April 17, 2020
Ryan v Workers Compensation Nominal Insurer (2020) NSWCA 38.
In the hours of darkness, at approximately 6:00am on 30 June 2011, the Appellant (‘Mr Ryan’), was the driver of an articulated truck, stopped at an unbroken marked line (‘stop line’) at a red traffic light with an intention to turn right from Princes Highway onto Farnell Avenue, near Loftus.
He was not familiar with the intersection, having never made that turn before. He had relied upon a specialised heavy vehicle GPS navigation system to direct him.
As Mr Ryan’s vehicle was partially turned at the point of the stop line, the rear left hand side of the trailer protruded into the adjacent lane by no more than 50cm. A common scenario observed on roads even with standard vehicles, particularly at slip lanes.
Mr Stahlhut (employed by the Respondent’s employer) was driving a Holden Commodore. He collided with the rear of Mr Ryan’s truck. Mr Stahlhut had no recollection of the accident.
There was ultimately no dispute that if Mr Stahlhut was travelling in the middle of his traffic lane, he would not have collided with the trailer. However, for reasons not explained due to his lack of recall, he was travelling close to the right hand side of his lane.
The Respondent sought a recovery from the Appellant pursuant to s 151Z(1)(d) of the Workers Compensation Act 1987 (NSW) for workers compensation payments paid to Mr Stahlhut. The damages that would have been payable by Mr Ryan were agreed at $850,000.
District court decision
Acting District Court Judge Curtis found Mr Ryan wholly at fault, with no contributory negligence of Mr Stahlhut, predominantly due to the following:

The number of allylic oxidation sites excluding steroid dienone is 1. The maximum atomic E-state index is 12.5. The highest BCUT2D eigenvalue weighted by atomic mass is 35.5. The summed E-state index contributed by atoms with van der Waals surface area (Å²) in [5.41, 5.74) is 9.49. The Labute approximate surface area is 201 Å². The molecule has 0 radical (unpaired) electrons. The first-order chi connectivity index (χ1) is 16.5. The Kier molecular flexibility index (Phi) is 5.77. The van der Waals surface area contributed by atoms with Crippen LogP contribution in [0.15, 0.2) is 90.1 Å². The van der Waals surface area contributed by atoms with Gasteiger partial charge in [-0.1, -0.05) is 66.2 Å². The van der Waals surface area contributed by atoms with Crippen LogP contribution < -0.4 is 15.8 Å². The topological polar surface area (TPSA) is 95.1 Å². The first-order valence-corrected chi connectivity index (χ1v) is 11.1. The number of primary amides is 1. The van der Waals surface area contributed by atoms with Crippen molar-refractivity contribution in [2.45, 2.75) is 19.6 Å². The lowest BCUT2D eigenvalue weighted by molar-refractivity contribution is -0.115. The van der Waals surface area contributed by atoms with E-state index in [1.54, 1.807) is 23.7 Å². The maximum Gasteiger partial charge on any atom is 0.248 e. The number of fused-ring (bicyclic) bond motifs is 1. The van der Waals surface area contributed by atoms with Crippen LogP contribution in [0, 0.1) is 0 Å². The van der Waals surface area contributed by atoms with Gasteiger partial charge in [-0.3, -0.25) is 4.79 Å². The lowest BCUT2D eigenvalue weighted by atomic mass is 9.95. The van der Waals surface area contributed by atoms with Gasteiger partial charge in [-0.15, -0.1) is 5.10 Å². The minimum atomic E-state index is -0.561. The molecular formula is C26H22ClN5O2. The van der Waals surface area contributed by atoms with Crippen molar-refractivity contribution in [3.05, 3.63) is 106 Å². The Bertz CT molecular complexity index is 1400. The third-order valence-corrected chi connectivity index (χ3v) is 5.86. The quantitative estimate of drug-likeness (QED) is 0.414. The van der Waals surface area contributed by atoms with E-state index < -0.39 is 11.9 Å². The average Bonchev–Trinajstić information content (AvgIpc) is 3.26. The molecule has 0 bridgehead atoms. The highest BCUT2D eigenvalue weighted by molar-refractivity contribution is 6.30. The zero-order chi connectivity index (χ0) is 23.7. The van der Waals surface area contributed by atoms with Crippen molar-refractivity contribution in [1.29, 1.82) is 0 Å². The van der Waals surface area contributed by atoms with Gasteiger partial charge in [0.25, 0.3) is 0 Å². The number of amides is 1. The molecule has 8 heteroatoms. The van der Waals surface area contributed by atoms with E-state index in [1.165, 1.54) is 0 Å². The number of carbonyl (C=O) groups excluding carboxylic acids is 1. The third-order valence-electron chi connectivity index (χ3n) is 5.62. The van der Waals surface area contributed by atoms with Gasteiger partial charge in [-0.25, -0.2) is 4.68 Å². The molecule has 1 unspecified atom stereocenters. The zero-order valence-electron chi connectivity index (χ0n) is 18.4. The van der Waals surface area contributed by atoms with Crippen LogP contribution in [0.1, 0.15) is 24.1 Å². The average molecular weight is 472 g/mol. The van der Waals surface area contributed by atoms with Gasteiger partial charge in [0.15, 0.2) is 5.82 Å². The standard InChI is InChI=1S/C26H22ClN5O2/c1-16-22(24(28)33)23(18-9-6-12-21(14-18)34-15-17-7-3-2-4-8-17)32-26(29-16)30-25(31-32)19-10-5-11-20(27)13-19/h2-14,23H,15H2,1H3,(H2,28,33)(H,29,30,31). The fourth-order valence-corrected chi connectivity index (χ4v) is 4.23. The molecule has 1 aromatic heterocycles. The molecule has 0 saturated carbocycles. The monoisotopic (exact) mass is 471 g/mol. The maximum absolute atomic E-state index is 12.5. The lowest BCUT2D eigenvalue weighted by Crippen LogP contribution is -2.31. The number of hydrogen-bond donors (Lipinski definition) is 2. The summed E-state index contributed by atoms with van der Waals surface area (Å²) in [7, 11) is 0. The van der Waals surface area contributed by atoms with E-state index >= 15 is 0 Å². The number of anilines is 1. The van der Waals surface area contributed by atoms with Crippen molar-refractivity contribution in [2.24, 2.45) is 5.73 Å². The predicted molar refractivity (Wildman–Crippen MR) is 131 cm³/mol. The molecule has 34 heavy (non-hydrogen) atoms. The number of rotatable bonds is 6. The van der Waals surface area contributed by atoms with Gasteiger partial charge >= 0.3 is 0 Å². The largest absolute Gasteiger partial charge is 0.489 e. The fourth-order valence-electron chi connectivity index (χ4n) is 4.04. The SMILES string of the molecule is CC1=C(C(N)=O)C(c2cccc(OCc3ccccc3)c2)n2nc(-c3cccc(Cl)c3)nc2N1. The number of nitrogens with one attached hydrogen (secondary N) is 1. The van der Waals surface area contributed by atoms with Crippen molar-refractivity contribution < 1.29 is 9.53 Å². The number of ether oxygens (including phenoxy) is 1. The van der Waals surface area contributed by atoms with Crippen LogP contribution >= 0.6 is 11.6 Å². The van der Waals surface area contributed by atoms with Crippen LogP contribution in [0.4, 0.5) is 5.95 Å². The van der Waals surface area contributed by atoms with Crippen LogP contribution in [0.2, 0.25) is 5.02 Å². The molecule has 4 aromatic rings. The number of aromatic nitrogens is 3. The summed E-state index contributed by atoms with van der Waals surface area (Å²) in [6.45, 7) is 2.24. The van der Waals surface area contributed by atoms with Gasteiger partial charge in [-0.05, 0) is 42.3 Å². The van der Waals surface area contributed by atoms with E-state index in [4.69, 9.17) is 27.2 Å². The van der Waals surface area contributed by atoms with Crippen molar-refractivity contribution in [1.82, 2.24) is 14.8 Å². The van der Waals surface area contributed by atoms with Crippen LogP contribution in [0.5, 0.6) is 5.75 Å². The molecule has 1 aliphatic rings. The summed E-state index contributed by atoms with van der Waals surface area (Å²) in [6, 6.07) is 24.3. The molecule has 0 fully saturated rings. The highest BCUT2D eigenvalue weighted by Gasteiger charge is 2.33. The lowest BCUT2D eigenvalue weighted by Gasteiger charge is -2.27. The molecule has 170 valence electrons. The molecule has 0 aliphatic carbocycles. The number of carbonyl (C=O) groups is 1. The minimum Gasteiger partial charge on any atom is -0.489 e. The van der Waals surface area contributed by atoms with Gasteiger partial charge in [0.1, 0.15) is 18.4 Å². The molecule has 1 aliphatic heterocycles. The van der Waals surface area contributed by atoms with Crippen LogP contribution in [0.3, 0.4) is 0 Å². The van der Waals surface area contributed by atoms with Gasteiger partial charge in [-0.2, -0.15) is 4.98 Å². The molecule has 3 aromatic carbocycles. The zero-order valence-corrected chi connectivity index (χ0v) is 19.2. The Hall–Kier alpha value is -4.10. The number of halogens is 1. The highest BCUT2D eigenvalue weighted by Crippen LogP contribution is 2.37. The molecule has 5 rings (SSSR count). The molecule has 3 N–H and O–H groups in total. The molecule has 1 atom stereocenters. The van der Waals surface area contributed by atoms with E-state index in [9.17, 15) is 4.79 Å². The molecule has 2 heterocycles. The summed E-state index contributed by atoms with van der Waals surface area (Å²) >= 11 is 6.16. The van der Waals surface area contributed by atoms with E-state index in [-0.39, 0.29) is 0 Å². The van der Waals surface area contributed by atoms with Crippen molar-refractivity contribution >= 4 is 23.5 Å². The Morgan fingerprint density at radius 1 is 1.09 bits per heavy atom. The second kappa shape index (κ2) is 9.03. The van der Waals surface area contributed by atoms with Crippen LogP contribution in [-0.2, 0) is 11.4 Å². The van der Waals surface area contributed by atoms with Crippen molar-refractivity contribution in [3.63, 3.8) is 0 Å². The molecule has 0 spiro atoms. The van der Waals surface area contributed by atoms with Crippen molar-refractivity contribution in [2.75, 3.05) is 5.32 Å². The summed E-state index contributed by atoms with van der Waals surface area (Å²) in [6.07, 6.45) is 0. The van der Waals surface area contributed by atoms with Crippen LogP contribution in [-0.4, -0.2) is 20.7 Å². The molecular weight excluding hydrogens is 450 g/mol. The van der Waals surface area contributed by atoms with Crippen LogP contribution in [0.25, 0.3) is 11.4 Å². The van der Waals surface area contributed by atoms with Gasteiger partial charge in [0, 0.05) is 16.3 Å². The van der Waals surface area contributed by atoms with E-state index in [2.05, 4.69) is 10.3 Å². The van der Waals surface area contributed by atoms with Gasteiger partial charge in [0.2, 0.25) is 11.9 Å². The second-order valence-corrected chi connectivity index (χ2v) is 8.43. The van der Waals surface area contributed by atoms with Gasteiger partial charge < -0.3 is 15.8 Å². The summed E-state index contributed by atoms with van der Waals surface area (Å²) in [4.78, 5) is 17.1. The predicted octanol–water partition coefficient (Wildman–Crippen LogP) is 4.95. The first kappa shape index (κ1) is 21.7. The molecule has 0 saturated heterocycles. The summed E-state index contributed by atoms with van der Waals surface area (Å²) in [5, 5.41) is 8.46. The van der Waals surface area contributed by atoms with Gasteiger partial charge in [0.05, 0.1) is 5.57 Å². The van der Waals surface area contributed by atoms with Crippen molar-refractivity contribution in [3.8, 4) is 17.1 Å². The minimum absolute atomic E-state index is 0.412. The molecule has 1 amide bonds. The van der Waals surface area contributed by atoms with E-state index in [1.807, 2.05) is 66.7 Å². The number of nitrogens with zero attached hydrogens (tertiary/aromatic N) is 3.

- As the trailer protruded by such a small amount it constituted a hidden danger;
- Mr Ryan, an experienced truck driver, ought to have driven 2 to 3 metres beyond the stop line at the intersection, so as to avoid his trailer protruding into the through lane; and
- Mr Ryan failed to activate his hazard lights, albeit all other lights, including a rotating beacon light, right hand indicator, and side trailer lights were activated and operational.
court of appeal decision
Justice Leeming held (Payne and White agreeing):
a. It was not reasonable to find that Mr Ryan was obliged to commit an offence by driving three (3) metres beyond the stop line at a red traffic light in contravention of the Road Rules into a dark and unfamiliar intersection;
b.There was no breach of duty in failing to activate his hazard lights, considering the substantial other lighting and visible oversize sign; and
c.The evidence did not support a finding that even if the hazard lights had been activated, Mr Stahlhut would have avoided the collision.
The Court of Appeal was wholly at odds with the trial judge. They confirmed the duty to take reasonable care, not a duty to take all measures to avoid any risk. The trial judge’s finding that Mr Ryan was obliged to drive beyond the stop line was not sustainable.
Proper lighting is always important. In this instance, the evidence of working and illuminated lights along with an oversize sign – both visible for at least 100 metres on approach – were important factors relevant to the matter. In reality, these were not matters in dispute, only that it was contended that Mr Ryan ought to have gone further to activate his hazard lights on the basis he was protruding into the adjacent lane by 1-2 feet.
Driving heavy vehicles is difficult at the best of times.
The trial judge effectively imported a duty that drivers of heavy vehicles are expected to have even greater expertise and knowledge than road engineers when making decisions. In finding no contributory negligence, he conversely also considered other road users need not appreciate the dangers presented by oversize vehicles, especially when turning.
Mr Ryan was an experienced truck driver. Whilst he knew that his trailer was protruding into the through lane (by about 45 to 50cm), he did not consider it appropriate to move beyond a stop line, especially as he was making an unfamiliar right hand turn, in the dark, when the rear and side of his trailer were well lit and marked.
This case again demonstrates an erroneous first instance assessment of breach undertaken prospectively.